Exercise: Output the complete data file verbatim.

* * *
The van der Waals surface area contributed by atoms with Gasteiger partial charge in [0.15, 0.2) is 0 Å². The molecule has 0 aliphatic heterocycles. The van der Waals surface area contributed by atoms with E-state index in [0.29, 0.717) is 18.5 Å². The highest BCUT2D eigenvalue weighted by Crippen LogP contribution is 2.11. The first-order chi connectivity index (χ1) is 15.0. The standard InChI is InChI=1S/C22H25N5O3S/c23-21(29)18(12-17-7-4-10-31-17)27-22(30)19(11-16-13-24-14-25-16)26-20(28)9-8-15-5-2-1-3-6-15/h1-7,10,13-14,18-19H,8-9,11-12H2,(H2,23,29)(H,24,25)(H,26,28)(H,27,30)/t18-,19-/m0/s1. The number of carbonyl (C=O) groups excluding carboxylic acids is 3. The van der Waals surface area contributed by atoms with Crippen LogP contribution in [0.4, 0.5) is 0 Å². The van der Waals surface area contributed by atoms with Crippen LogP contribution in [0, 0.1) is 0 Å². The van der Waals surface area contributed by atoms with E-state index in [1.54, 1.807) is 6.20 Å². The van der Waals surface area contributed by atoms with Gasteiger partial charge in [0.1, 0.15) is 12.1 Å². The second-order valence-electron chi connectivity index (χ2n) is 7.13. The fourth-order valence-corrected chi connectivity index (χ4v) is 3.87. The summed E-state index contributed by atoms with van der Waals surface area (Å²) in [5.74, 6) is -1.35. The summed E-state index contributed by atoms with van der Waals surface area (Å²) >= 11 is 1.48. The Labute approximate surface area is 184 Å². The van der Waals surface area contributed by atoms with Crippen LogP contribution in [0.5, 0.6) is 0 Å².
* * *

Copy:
The van der Waals surface area contributed by atoms with Gasteiger partial charge in [0.15, 0.2) is 0 Å². The molecule has 0 aliphatic heterocycles. The van der Waals surface area contributed by atoms with E-state index in [0.29, 0.717) is 18.5 Å². The highest BCUT2D eigenvalue weighted by Crippen LogP contribution is 2.11. The first-order chi connectivity index (χ1) is 15.0. The standard InChI is InChI=1S/C22H25N5O3S/c23-21(29)18(12-17-7-4-10-31-17)27-22(30)19(11-16-13-24-14-25-16)26-20(28)9-8-15-5-2-1-3-6-15/h1-7,10,13-14,18-19H,8-9,11-12H2,(H2,23,29)(H,24,25)(H,26,28)(H,27,30)/t18-,19-/m0/s1. The number of carbonyl (C=O) groups excluding carboxylic acids is 3. The van der Waals surface area contributed by atoms with Crippen LogP contribution in [0.4, 0.5) is 0 Å². The van der Waals surface area contributed by atoms with Crippen LogP contribution in [0, 0.1) is 0 Å². The van der Waals surface area contributed by atoms with E-state index in [1.54, 1.807) is 6.20 Å². The van der Waals surface area contributed by atoms with Gasteiger partial charge in [0.1, 0.15) is 12.1 Å². The second-order valence-electron chi connectivity index (χ2n) is 7.13. The fourth-order valence-corrected chi connectivity index (χ4v) is 3.87. The summed E-state index contributed by atoms with van der Waals surface area (Å²) in [5.74, 6) is -1.35. The summed E-state index contributed by atoms with van der Waals surface area (Å²) >= 11 is 1.48. The Labute approximate surface area is 184 Å². The van der Waals surface area contributed by atoms with Crippen LogP contribution in [0.5, 0.6) is 0 Å².